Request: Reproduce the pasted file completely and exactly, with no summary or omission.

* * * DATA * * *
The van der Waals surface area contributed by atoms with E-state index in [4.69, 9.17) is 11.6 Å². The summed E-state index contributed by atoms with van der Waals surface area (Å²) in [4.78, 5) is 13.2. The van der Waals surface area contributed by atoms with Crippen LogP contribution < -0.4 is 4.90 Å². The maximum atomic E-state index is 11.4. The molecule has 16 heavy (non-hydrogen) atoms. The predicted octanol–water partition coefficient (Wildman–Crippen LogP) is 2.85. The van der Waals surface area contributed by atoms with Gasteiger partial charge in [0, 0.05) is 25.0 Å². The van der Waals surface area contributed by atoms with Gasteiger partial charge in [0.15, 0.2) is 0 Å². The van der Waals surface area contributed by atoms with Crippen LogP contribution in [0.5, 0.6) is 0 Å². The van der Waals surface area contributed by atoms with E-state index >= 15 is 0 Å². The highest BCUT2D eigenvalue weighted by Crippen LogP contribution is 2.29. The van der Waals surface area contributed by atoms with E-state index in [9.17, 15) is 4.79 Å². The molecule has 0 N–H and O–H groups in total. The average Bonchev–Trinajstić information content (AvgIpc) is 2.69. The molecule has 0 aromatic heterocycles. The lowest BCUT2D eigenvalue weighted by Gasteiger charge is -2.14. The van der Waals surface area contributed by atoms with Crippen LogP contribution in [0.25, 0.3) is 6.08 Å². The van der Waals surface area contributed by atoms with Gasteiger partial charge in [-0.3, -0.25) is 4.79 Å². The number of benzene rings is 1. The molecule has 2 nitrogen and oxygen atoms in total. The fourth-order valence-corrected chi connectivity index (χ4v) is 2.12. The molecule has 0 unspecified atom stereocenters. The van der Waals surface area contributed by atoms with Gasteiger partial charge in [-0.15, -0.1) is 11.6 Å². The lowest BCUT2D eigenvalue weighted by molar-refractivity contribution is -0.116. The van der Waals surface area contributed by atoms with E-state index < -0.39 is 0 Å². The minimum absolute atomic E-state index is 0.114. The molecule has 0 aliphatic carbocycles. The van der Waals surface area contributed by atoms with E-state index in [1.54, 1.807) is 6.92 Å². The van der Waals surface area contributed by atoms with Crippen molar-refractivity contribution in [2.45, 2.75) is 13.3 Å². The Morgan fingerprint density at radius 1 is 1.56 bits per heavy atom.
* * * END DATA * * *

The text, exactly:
The van der Waals surface area contributed by atoms with E-state index in [4.69, 9.17) is 11.6 Å². The summed E-state index contributed by atoms with van der Waals surface area (Å²) in [4.78, 5) is 13.2. The van der Waals surface area contributed by atoms with Crippen LogP contribution < -0.4 is 4.90 Å². The maximum atomic E-state index is 11.4. The molecule has 16 heavy (non-hydrogen) atoms. The predicted octanol–water partition coefficient (Wildman–Crippen LogP) is 2.85. The van der Waals surface area contributed by atoms with Gasteiger partial charge in [0, 0.05) is 25.0 Å². The van der Waals surface area contributed by atoms with Gasteiger partial charge in [0.15, 0.2) is 0 Å². The van der Waals surface area contributed by atoms with Crippen LogP contribution in [0.5, 0.6) is 0 Å². The van der Waals surface area contributed by atoms with E-state index >= 15 is 0 Å². The highest BCUT2D eigenvalue weighted by Crippen LogP contribution is 2.29. The van der Waals surface area contributed by atoms with E-state index in [9.17, 15) is 4.79 Å². The molecule has 0 N–H and O–H groups in total. The average Bonchev–Trinajstić information content (AvgIpc) is 2.69. The molecule has 0 aromatic heterocycles. The lowest BCUT2D eigenvalue weighted by Gasteiger charge is -2.14. The van der Waals surface area contributed by atoms with Crippen LogP contribution in [0.25, 0.3) is 6.08 Å². The van der Waals surface area contributed by atoms with Gasteiger partial charge in [-0.3, -0.25) is 4.79 Å². The number of benzene rings is 1. The molecule has 2 nitrogen and oxygen atoms in total. The fourth-order valence-corrected chi connectivity index (χ4v) is 2.12. The molecule has 0 unspecified atom stereocenters. The van der Waals surface area contributed by atoms with Gasteiger partial charge in [-0.15, -0.1) is 11.6 Å². The lowest BCUT2D eigenvalue weighted by molar-refractivity contribution is -0.116. The van der Waals surface area contributed by atoms with E-state index < -0.39 is 0 Å². The minimum absolute atomic E-state index is 0.114. The molecule has 0 aliphatic carbocycles. The van der Waals surface area contributed by atoms with E-state index in [1.54, 1.807) is 6.92 Å². The van der Waals surface area contributed by atoms with Crippen molar-refractivity contribution in [2.45, 2.75) is 13.3 Å². The Morgan fingerprint density at radius 1 is 1.56 bits per heavy atom.